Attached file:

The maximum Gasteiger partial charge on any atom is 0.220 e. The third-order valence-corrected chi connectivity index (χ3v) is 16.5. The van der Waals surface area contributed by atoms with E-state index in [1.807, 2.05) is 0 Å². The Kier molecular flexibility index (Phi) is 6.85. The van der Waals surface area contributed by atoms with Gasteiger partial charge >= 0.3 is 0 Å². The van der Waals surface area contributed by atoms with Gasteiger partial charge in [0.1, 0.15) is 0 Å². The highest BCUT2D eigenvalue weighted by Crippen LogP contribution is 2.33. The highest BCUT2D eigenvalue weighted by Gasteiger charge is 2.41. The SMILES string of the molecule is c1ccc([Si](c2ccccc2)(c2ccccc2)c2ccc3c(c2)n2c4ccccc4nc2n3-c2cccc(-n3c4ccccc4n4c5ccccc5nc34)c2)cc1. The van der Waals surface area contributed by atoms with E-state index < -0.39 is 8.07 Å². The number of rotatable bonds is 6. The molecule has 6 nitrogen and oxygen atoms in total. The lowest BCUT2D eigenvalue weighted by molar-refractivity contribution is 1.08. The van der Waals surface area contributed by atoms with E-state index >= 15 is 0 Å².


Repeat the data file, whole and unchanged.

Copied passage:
The maximum Gasteiger partial charge on any atom is 0.220 e. The third-order valence-corrected chi connectivity index (χ3v) is 16.5. The van der Waals surface area contributed by atoms with E-state index in [1.807, 2.05) is 0 Å². The Kier molecular flexibility index (Phi) is 6.85. The van der Waals surface area contributed by atoms with Gasteiger partial charge >= 0.3 is 0 Å². The van der Waals surface area contributed by atoms with Gasteiger partial charge in [0.1, 0.15) is 0 Å². The highest BCUT2D eigenvalue weighted by Crippen LogP contribution is 2.33. The highest BCUT2D eigenvalue weighted by Gasteiger charge is 2.41. The SMILES string of the molecule is c1ccc([Si](c2ccccc2)(c2ccccc2)c2ccc3c(c2)n2c4ccccc4nc2n3-c2cccc(-n3c4ccccc4n4c5ccccc5nc34)c2)cc1. The van der Waals surface area contributed by atoms with E-state index < -0.39 is 8.07 Å². The number of rotatable bonds is 6. The molecule has 6 nitrogen and oxygen atoms in total. The lowest BCUT2D eigenvalue weighted by molar-refractivity contribution is 1.08. The van der Waals surface area contributed by atoms with E-state index >= 15 is 0 Å².